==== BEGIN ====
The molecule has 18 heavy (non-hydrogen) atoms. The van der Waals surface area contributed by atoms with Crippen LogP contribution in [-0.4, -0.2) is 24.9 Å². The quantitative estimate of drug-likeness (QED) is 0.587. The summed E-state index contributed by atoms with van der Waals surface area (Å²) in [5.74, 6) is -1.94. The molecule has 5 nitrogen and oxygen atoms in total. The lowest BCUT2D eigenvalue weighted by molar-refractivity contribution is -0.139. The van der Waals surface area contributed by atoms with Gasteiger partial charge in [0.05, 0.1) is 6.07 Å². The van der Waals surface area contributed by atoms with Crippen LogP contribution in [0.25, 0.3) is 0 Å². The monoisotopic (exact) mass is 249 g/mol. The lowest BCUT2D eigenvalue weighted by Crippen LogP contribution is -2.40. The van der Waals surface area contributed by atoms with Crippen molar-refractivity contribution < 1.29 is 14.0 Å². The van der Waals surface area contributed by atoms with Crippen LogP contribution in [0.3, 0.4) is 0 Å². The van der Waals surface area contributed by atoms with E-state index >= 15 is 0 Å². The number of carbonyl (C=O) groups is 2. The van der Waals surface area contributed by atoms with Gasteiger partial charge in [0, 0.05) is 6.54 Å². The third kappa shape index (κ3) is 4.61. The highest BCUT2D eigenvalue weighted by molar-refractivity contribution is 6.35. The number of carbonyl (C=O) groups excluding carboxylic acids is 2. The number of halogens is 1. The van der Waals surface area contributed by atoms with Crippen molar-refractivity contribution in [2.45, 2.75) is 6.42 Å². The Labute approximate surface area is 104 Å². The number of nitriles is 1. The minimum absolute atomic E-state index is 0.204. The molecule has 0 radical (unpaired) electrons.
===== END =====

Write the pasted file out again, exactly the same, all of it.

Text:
The molecule has 18 heavy (non-hydrogen) atoms. The van der Waals surface area contributed by atoms with Crippen LogP contribution in [-0.4, -0.2) is 24.9 Å². The quantitative estimate of drug-likeness (QED) is 0.587. The summed E-state index contributed by atoms with van der Waals surface area (Å²) in [5.74, 6) is -1.94. The molecule has 5 nitrogen and oxygen atoms in total. The lowest BCUT2D eigenvalue weighted by molar-refractivity contribution is -0.139. The van der Waals surface area contributed by atoms with Gasteiger partial charge in [0.05, 0.1) is 6.07 Å². The van der Waals surface area contributed by atoms with Crippen LogP contribution in [0.25, 0.3) is 0 Å². The monoisotopic (exact) mass is 249 g/mol. The lowest BCUT2D eigenvalue weighted by Crippen LogP contribution is -2.40. The van der Waals surface area contributed by atoms with Crippen molar-refractivity contribution < 1.29 is 14.0 Å². The van der Waals surface area contributed by atoms with Crippen LogP contribution in [0.3, 0.4) is 0 Å². The van der Waals surface area contributed by atoms with E-state index >= 15 is 0 Å². The number of carbonyl (C=O) groups is 2. The van der Waals surface area contributed by atoms with Gasteiger partial charge in [0, 0.05) is 6.54 Å². The third kappa shape index (κ3) is 4.61. The highest BCUT2D eigenvalue weighted by molar-refractivity contribution is 6.35. The number of carbonyl (C=O) groups excluding carboxylic acids is 2. The number of halogens is 1. The van der Waals surface area contributed by atoms with Crippen molar-refractivity contribution in [2.45, 2.75) is 6.42 Å². The Labute approximate surface area is 104 Å². The number of nitriles is 1. The minimum absolute atomic E-state index is 0.204. The molecule has 0 radical (unpaired) electrons.